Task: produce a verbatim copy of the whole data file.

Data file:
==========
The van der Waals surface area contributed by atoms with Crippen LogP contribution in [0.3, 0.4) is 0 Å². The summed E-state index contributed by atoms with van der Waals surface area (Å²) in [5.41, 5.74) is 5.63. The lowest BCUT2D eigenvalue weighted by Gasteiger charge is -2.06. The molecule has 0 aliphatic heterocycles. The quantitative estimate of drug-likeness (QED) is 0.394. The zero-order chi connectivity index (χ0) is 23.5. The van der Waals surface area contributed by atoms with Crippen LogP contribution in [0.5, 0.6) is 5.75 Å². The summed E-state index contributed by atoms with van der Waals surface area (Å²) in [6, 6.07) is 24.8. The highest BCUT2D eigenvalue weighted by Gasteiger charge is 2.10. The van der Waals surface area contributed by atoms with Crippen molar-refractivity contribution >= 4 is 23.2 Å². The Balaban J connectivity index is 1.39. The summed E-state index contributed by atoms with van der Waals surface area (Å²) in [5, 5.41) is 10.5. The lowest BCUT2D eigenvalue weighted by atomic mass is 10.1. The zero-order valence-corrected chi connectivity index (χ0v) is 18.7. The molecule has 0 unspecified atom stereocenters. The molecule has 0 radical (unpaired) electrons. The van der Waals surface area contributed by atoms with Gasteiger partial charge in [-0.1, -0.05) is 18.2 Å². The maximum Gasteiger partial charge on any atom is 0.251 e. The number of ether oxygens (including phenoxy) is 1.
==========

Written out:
The van der Waals surface area contributed by atoms with Crippen LogP contribution in [0.3, 0.4) is 0 Å². The summed E-state index contributed by atoms with van der Waals surface area (Å²) in [5.41, 5.74) is 5.63. The lowest BCUT2D eigenvalue weighted by Gasteiger charge is -2.06. The molecule has 0 aliphatic heterocycles. The quantitative estimate of drug-likeness (QED) is 0.394. The zero-order chi connectivity index (χ0) is 23.5. The van der Waals surface area contributed by atoms with Crippen LogP contribution in [0.5, 0.6) is 5.75 Å². The summed E-state index contributed by atoms with van der Waals surface area (Å²) in [6, 6.07) is 24.8. The highest BCUT2D eigenvalue weighted by Gasteiger charge is 2.10. The van der Waals surface area contributed by atoms with Crippen molar-refractivity contribution >= 4 is 23.2 Å². The Balaban J connectivity index is 1.39. The summed E-state index contributed by atoms with van der Waals surface area (Å²) in [5, 5.41) is 10.5. The lowest BCUT2D eigenvalue weighted by atomic mass is 10.1. The zero-order valence-corrected chi connectivity index (χ0v) is 18.7. The molecule has 0 unspecified atom stereocenters. The molecule has 0 radical (unpaired) electrons. The van der Waals surface area contributed by atoms with Gasteiger partial charge in [-0.1, -0.05) is 18.2 Å². The maximum Gasteiger partial charge on any atom is 0.251 e. The number of ether oxygens (including phenoxy) is 1.